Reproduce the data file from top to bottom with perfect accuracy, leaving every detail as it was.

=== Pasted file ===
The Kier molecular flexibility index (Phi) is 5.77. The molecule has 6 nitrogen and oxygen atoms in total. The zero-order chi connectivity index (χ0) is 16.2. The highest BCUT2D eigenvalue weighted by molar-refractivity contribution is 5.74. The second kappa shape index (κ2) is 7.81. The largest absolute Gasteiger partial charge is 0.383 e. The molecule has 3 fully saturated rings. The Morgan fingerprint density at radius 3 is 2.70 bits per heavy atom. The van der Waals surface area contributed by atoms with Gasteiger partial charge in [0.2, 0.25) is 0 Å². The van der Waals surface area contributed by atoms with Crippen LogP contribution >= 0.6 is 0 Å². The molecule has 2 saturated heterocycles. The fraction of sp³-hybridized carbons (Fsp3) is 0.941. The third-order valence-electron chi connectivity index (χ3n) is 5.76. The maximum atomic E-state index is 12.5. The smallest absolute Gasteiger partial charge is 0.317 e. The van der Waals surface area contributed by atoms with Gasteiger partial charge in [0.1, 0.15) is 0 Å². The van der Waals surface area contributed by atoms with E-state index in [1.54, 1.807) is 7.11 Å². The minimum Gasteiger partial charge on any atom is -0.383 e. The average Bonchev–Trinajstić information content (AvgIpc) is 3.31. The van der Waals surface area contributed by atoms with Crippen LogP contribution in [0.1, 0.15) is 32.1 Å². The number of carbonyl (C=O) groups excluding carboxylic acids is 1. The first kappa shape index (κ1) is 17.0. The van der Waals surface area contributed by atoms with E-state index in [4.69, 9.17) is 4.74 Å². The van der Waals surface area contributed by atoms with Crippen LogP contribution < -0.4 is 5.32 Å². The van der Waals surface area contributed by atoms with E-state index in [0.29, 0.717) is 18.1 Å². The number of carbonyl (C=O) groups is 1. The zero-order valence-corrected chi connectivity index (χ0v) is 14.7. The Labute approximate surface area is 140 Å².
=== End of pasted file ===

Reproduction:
The Kier molecular flexibility index (Phi) is 5.77. The molecule has 6 nitrogen and oxygen atoms in total. The zero-order chi connectivity index (χ0) is 16.2. The highest BCUT2D eigenvalue weighted by molar-refractivity contribution is 5.74. The second kappa shape index (κ2) is 7.81. The largest absolute Gasteiger partial charge is 0.383 e. The molecule has 3 fully saturated rings. The Morgan fingerprint density at radius 3 is 2.70 bits per heavy atom. The van der Waals surface area contributed by atoms with Gasteiger partial charge in [0.2, 0.25) is 0 Å². The van der Waals surface area contributed by atoms with Crippen LogP contribution >= 0.6 is 0 Å². The molecule has 2 saturated heterocycles. The fraction of sp³-hybridized carbons (Fsp3) is 0.941. The third-order valence-electron chi connectivity index (χ3n) is 5.76. The maximum atomic E-state index is 12.5. The smallest absolute Gasteiger partial charge is 0.317 e. The van der Waals surface area contributed by atoms with Gasteiger partial charge in [0.1, 0.15) is 0 Å². The van der Waals surface area contributed by atoms with E-state index in [1.54, 1.807) is 7.11 Å². The minimum Gasteiger partial charge on any atom is -0.383 e. The average Bonchev–Trinajstić information content (AvgIpc) is 3.31. The van der Waals surface area contributed by atoms with Crippen LogP contribution in [0.1, 0.15) is 32.1 Å². The number of carbonyl (C=O) groups excluding carboxylic acids is 1. The first kappa shape index (κ1) is 17.0. The van der Waals surface area contributed by atoms with E-state index in [4.69, 9.17) is 4.74 Å². The van der Waals surface area contributed by atoms with Crippen LogP contribution < -0.4 is 5.32 Å². The van der Waals surface area contributed by atoms with E-state index in [0.29, 0.717) is 18.1 Å². The number of carbonyl (C=O) groups is 1. The zero-order valence-corrected chi connectivity index (χ0v) is 14.7. The Labute approximate surface area is 140 Å².